DIGITAL ELEVATION MODELS
1. What is a Digital Elevation Model (DEM)?
Digital elevation models contain heights which can be used to depict and analyze the terrain;
they are also known as DTMs (terrain). These
data can generate images that correspond to
some traditional relief depictions. A DEM most commonly is a continuous grid of elevation values - one height per pixel (grid cell).
a. DEMs from digitising contours
The earliest were created by digitising contours on maps into digital contour layers (eg NTS maps to NTDB layer). This is 'second hand' digital, as the lines
themselves are abstract and may
result in 'artifacts' in the model.
Process: stereo photos -> contour lines -> digitised lines -> convert to raster GRID
b. Digital Stereo photogrammetry: (e.g. BC TRIM)
This is a later and better option, as it goes back to the real surface, as captured from aerial photographs (mass points)
Process: stereo photos -> mass points -> convert to raster GRID
Summary: Data are collected as a 'lattice' of points or as contour lines.These however are 'discrete' - there are no values or data between the points or lines. In order to create a continuous surface of an elevation model, one must generate a raster Grid [or a vector 'Triangulated Irregular Network' (TIN) - GEOG300, not this course ]. Note that the DEM has become the layer from which other products are developed, whereas traditionally, other renditions came from contours.
c. Direct image grid DEM data (new millenium)
Newer techniques creating DEM grids directly have multiplied since 2000, these include:
RADAR (interferometry) e.g. Shuttle Radar Topographic Mission (SRTM)
LIDAR (LIght Detection And Ranging) examples: http://quake.wr.usgs.gov/research/geology/lidar: trade center
Stereo aerial photos and satellite imagery: ASTER SPOT IKONOS
Note: GPS can be used to collect elevation points, that can supplement a DEM (or create small ones)
2. DEM Availability
DEMs have been created at a variety of scales by different agencies. Some can be downloaded
free (see lecture on digital data)
TYPICAL RESOLUTION (metres)
||1 (usually contours)
3. The impact of digital data on relief depiction
Contour lines can be interpolated from DEM heights or pre-exist from digitised
maps, and are a standard layer in digital databases and online web mapping. ( e.g. pgmap mapplace lrdw-imap).
b. Hypsometric tints
Colour schemes can be selected from a variety of
menus: gray, chromatic or spectral ranges. Software defaults enable suitable colour schemes and intervals: legend bar- good example
Atlas of Canada: http://atlas.nrcan.gc.ca/site/english/maps/reference/national/
No longer does the practitioner require artistic
ability. The user selects azimuth and zenith, 315 and 45 to match the conventional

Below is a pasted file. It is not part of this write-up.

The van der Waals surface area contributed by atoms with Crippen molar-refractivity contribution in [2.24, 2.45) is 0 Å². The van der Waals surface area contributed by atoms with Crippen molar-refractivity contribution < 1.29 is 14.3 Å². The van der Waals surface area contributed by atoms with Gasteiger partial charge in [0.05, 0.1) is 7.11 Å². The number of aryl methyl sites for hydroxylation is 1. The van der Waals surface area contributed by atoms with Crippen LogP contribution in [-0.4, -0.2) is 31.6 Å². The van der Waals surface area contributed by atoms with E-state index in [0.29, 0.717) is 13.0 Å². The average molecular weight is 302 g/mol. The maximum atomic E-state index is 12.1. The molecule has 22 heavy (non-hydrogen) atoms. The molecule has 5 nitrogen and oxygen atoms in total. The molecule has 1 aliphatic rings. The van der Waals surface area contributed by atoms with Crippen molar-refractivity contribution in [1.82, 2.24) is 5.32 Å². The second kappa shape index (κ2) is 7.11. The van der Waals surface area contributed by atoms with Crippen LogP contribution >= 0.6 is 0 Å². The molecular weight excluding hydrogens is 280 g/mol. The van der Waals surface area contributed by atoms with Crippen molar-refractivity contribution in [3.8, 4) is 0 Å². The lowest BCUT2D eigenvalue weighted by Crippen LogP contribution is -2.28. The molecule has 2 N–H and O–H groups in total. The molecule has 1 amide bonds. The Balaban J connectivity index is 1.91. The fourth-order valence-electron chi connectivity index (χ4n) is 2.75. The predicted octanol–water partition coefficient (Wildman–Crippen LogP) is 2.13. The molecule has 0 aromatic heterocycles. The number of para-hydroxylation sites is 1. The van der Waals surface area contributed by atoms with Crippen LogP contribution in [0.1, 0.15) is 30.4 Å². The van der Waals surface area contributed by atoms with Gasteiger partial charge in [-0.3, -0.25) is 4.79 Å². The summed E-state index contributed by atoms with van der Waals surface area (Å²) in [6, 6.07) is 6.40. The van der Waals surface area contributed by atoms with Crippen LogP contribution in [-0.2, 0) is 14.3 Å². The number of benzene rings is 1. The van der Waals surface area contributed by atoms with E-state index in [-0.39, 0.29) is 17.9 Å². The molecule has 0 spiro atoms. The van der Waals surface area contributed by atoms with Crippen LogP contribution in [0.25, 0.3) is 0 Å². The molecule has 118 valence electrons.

NW light source. It is easily generated but artifacts
appear if the data are flawed or sparse. Unless data are high
resolution, the results may not be as good as from a skilled manual
practitioner, who was able to manipulate the light source as needed,
for example when ridges ran NW to SE where the opposing sides would be
Mapplace shows the hillshaded DEM for BC:
For an excellent effect, tints can be combined with hillshading in GIS software using 'transparency' display options. example
BC interactive map has hillshading and combo with hypsometric tints: BC iMap
Canadian mapping companies using DEM hillshading: Gemtrek (Calgary) - [compare with this one produced manually ]
Cloverpoint (Victoria) JLC (Quebec)
Excellent websites on automated hillshading: shaded relief relief shading
DEMs can also be used to generate analytical layers, especially these two: slope = gradient, and aspect = direction
e. Tanaka relief contours
The technique is not often seen in GIS software,
more for special research topics: Mt.
f. 3D perspectives
Perspectives are produced by GIS and visualization software. The user selects parameters such
as viewing angle, vertical exaggeration and what may overlay the
terrain, such as a 'draped' aerial photograph, scanned map or map layers. These models have a role in
visualization of landscape, for managers, clients and in education. Many examples, some below:
Draped maps: mt.st.helens SFU: earthdetails.com
Geomantics: Scottish visualisation software ... (check out their address!)
Virtual terrain project....... Truflite
f+. 3D animation
Much of the same software that produces 3D perspectives also enables the generation of 3D movies and fly-throughs (the rapid generation of a sequence of perspectives).
3D visualization: http://www.visualizationsoftware.com/3dem.html
David Rumsey Collection: http://www.davidrumsey.com/GIS/3D.htm
Matterhorn on youtube: www.youtube.com/watch?v=5l0czNk2SC4 (needs anaglyph glasses)
Google earth ...
Summary: 3D perspectives along with hill-shading have seen the greatest increase in use with automation. (WHY?)